UC/CSU: Yes "b"

Course Texts:

  • Red – John Logan
  • 1984 – George Orwell
  • Freakonomics: A Rogue Economist Explores the Hidden Side of Everything – Steven D. Levitt and Stephen J. Dubner
  • They Say / I Say: The Moves That Matter in Academic Writing – Gerald Graff and Cathy Birkenstein
  • Selections from: Bright Dead Things – Ada Limón
  • Selections from: Letters to a Young Poet – Rainer Maria Rilke
  • Selections from: Flash! Writing the Very Short Story – John Dufresne
  • Various poems, stories, essays, etc. Representative authors: Langston Hughes, Matsuo Bashō, Billy Collins, Gwendolyn Brooks, Mark Doty, Walt Whitman, Li-Young Lee, Allen Ginsberg, Sherman Alexie, Mark Levine, Ocean Vuong, Danez Smith, Pablo Neruda, Octavio Paz, T.S. Eliot, William Carlos Williams, John Wieners, Derek Walcott, Sylvia Plath, Clint Smith, Lawrence Ferlinghetti, Alice Munro, Raymond Carver, Toni Cade Bambara, James Joyce, ZZ Packer, Tim O’Brien, Stephen King, Sandra Cisneros, Eudora Welty, Kurt Vonnegut, Kate Chopin, Shirley Jackson, Jorge Luis Borges, Edgar Allan Poe, Franz Kafka, Anton Chekov, John Updike, Mark Twain, O. Henry, Aesop, Plato, Susan Orlean, Chuck Klosterman, Ralph Ellison, Toni Morrison, Thomas C. Foster, Matthew Zapruder

 

Course Description:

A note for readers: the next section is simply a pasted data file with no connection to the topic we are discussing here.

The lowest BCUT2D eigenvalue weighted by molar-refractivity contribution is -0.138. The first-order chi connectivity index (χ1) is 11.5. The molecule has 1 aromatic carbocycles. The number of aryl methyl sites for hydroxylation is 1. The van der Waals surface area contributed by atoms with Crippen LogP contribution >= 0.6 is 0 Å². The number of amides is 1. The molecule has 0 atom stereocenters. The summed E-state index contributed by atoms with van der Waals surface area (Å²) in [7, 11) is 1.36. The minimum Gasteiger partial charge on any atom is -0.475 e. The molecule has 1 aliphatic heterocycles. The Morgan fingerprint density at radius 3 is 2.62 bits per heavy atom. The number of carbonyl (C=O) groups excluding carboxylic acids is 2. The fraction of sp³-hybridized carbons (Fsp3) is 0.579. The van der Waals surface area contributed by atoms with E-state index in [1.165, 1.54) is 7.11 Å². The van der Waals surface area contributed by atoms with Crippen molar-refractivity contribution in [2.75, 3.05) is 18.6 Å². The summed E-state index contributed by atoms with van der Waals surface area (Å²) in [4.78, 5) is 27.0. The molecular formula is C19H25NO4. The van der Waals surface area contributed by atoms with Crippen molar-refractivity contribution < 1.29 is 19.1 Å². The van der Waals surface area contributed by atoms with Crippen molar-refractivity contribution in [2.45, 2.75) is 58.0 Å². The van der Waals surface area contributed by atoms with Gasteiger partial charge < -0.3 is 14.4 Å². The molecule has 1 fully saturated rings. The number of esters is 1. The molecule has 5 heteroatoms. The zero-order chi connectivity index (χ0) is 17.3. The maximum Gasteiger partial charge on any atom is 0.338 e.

In this college preparatory, UC-approved English course, students will study a variety of poetry, fiction and nonfiction works aligned with their writing and media work for each Freestyle project. Storytelling and visual communication are essential elements of each unit, allowing students the freedom to choose much of the content of their own learning and pursue what they are passionate about. Over the course of the school year, students improve their skills in reading, writing, language, and speaking and listening (as described by the Common Core State Standards); throughout this process, they learn to think critically about complex texts, reflect on their own practices and growth, and express themselves clearly, creatively, and professionally. Students become better researchers, project managers, presenters, collaborators, critical thinkers, and creative problem solvers through their work in this class in conjunction with their two media classes.